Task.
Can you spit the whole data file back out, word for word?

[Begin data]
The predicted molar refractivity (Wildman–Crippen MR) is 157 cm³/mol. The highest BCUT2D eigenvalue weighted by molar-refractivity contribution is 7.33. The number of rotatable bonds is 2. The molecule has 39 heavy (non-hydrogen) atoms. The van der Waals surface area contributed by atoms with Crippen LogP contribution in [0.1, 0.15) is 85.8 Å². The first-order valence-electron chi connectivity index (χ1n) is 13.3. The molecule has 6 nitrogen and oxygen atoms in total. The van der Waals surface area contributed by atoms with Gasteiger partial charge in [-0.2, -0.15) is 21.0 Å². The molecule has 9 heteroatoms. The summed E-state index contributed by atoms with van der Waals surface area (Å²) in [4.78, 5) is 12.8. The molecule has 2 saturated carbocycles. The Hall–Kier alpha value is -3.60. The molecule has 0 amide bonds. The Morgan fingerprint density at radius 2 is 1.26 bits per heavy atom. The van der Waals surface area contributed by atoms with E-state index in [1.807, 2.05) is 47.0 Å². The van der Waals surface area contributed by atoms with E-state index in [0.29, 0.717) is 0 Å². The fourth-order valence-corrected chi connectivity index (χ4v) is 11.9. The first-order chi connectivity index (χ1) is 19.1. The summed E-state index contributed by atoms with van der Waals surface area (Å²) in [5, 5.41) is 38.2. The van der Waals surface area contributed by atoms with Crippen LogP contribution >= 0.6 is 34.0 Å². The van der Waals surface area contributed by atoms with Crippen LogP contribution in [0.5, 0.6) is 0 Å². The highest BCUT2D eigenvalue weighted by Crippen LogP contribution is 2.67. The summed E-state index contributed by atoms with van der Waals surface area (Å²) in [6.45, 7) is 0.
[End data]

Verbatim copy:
The predicted molar refractivity (Wildman–Crippen MR) is 157 cm³/mol. The highest BCUT2D eigenvalue weighted by molar-refractivity contribution is 7.33. The number of rotatable bonds is 2. The molecule has 39 heavy (non-hydrogen) atoms. The van der Waals surface area contributed by atoms with Crippen LogP contribution in [0.1, 0.15) is 85.8 Å². The first-order valence-electron chi connectivity index (χ1n) is 13.3. The molecule has 6 nitrogen and oxygen atoms in total. The van der Waals surface area contributed by atoms with Gasteiger partial charge in [-0.2, -0.15) is 21.0 Å². The molecule has 9 heteroatoms. The summed E-state index contributed by atoms with van der Waals surface area (Å²) in [4.78, 5) is 12.8. The molecule has 2 saturated carbocycles. The Hall–Kier alpha value is -3.60. The molecule has 0 amide bonds. The Morgan fingerprint density at radius 2 is 1.26 bits per heavy atom. The van der Waals surface area contributed by atoms with E-state index in [1.807, 2.05) is 47.0 Å². The van der Waals surface area contributed by atoms with E-state index in [0.29, 0.717) is 0 Å². The fourth-order valence-corrected chi connectivity index (χ4v) is 11.9. The first-order chi connectivity index (χ1) is 19.1. The summed E-state index contributed by atoms with van der Waals surface area (Å²) in [5, 5.41) is 38.2. The van der Waals surface area contributed by atoms with Crippen LogP contribution >= 0.6 is 34.0 Å². The van der Waals surface area contributed by atoms with Crippen LogP contribution in [0.5, 0.6) is 0 Å². The highest BCUT2D eigenvalue weighted by Crippen LogP contribution is 2.67. The summed E-state index contributed by atoms with van der Waals surface area (Å²) in [6.45, 7) is 0.